The Optical Wonder of the Age

The Optical Wonder of the Age

Roger Taylor (De Montfort University, UK)
DOI: 10.4018/978-1-4666-4932-3.ch001

Abstract

The birth of three-dimensional photography was highly controversial with much heated debate and rivalry from its proponents who competed to be first. This chapter highlights the historical background of 3-D by quoting The Great Exhibition of 1850 and the birth of commercial stereoscopic photography. For the first time audiences were introduced to Brewster's stereoscope, allied to Daguerre's photographic images and so successful was public reaction that by 1852 the system had become a commercial triumph with much to be gained. During the following decade the new steam railway network rapidly engulfed much of the British Isles and Europe, making the distribution of mass replicated stereo-views within easy reach for many. Indeed entrepreneurs, such as John Nottage, commissioned sets of stereo-views and built a catalogue of more than 10,000 stereo image pairs that are still highly sought after in todays auction houses. Public interest peaked around 1870 and thereafter began to decline, due in part to the stereo photograph, or pair, becoming ubiquitous. Roger Taylor offers a glimpse into that period of history when enthusiasm for the stereo photograph has never been surpassed.
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The Dawn Of Stereoscopy

After weeks of waiting, months of building, and years of detailed planning, the morning of May Day 1851 dawned bright and clear – a perfect day for the state opening of the Great Exhibition in Hyde Park by Queen Victoria and Prince Albert. From the earliest hours it seemed that the whole of London was on the move, with countless carriages, cabs, gigs and landaus ‘pouring in from all parts of the metropolis and the surrounding districts…whole masses of pedestrians marched in mighty phalanx towards the scene of action’, some having travelled great distances to be present at this historic moment (Ill. Lond. News, 1851). Huge crowds gathered in the park, and in the surrounding streets every window was filled with onlookers hopeful of catching a glimpse of the royal party. With the pervading air of excitement and anticipation it was if the entire nation was aware of the day’s significance.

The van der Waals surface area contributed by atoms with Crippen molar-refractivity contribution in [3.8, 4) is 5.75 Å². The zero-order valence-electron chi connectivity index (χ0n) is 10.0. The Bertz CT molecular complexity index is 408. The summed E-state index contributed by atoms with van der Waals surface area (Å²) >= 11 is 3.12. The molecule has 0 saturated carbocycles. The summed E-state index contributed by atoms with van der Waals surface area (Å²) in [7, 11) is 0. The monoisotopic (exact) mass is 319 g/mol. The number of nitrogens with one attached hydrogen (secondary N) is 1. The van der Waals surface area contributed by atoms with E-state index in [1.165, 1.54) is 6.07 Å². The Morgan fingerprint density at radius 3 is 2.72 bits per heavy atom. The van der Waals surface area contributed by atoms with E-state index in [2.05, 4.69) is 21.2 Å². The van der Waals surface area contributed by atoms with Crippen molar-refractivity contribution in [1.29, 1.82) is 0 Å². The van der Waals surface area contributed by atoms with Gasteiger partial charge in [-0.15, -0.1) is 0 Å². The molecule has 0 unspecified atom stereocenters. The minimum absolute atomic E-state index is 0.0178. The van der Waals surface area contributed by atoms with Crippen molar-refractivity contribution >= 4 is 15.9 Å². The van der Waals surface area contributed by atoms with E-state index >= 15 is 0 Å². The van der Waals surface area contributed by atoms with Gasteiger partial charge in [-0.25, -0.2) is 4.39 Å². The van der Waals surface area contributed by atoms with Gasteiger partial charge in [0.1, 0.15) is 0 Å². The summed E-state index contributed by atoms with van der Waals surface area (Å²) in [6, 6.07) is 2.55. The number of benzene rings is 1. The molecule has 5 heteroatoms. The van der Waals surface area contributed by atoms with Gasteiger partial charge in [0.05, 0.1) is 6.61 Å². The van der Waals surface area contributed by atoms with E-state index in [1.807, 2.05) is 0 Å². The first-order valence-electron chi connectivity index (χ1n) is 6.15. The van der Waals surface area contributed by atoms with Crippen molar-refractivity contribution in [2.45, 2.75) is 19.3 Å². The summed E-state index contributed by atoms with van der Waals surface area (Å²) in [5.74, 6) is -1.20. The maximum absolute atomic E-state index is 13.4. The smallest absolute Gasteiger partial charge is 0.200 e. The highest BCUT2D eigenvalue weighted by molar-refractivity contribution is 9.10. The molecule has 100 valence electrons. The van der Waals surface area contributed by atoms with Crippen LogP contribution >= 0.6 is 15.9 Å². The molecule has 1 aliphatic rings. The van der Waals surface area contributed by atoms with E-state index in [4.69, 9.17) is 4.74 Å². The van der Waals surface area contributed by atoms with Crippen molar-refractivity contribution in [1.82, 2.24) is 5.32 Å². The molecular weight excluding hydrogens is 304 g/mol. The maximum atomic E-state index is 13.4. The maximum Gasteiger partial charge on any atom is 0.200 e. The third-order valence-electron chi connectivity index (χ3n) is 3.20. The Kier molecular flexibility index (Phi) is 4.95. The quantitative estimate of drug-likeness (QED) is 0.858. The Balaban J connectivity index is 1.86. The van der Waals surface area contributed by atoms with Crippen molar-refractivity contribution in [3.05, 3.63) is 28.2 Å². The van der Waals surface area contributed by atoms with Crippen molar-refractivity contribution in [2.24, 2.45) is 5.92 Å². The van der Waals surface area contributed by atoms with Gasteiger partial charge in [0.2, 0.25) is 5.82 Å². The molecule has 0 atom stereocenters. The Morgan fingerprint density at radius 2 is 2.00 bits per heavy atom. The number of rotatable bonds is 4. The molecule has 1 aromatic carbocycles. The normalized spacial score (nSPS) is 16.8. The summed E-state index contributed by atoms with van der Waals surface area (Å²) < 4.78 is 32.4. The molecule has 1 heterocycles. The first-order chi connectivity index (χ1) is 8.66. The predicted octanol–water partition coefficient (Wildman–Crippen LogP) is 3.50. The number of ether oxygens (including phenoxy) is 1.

The idea of holding an international exhibition in London had been suggested by Prince Albert during the summer of 1849 and, during the months that followed, his initial proposal gradually took shape, growing both in scale and significance. In January 1850 the scheme was formally assigned to a Royal Commission under the presidency of the Prince himself; this took charge of every aspect of its management, from invitations for submissions to the licensing of refreshments and plans for the restoration of lost property. Invitations to submit exhibits were sent to all parts of the world, and to house everything the Commission planned a building of an unprecedented scale, to cover more than twenty acres.

Joseph Paxton’s radical design for a structure made entirely of glass and steel to impart lightness and elegance helped to capture the imagination of the public, who promptly named the building the ‘Crystal Palace’. The Times pronounced it ‘the largest building ever made by human hands without mortar, brick, or stone’, and marvelled at the speed of its prefabricated construction (Times, 1850).

From the outset the Royal Commissioners imposed a classification system that provided a clear rationale and a coherent structure to the organisation of the exhibits throughout the exhibition. Thirty classes of object were grouped under four broad headings, namely raw materials, machinery, manufactures and fine arts, which it was believed would allow the diligent observer to appreciate the link between the raw materials and the finished article. The early decision to make the exhibition competitive proved influential, as this would be an important incentive for manufacturers to enter exhibits of the highest quality. Juries made up of international specialists representing each of the classes were appointed. With more than 7000 exhibitors and a huge number of individual exhibits, the task facing them was Herculean. Starting in May, they worked diligently until the close of the exhibition in October, when they announced more than 5000 awards, ranging from the Council Medal awarded for work of outstanding excellence, to Honourable Mention for those less deserving (Clowes et al, 1863). To commemorate the exhibition, every contributor was given a bronze medal bearing a portrait of Prince Albert.

As the exhibition building was so vast, and the exhibits it housed so numerous, there was too much for the visitor to see in a day. Indeed, it took Queen Victoria herself thirty-five visits to work her way through everything. For most people this leisurely approach was impracticable. Instead, visitors with only a day to spare needed to navigate their way through the exhibition using one of the published guides, which drew attention to the most significant objects on chosen routes through the building. Even then it was no easy task, as there was a bewildering amount of detail to absorb, and even the most dedicated visitor could do little more than skim the surface. A wiser option was to pay attention to objects of personal interest, whether the glittering attraction of the Koh-I-Noor diamond or something more practical such as Ferrabee’s Patent Grass Cutter for Mowing Lawns, or Culverwell’s Portable Domestic Vapour Bath.

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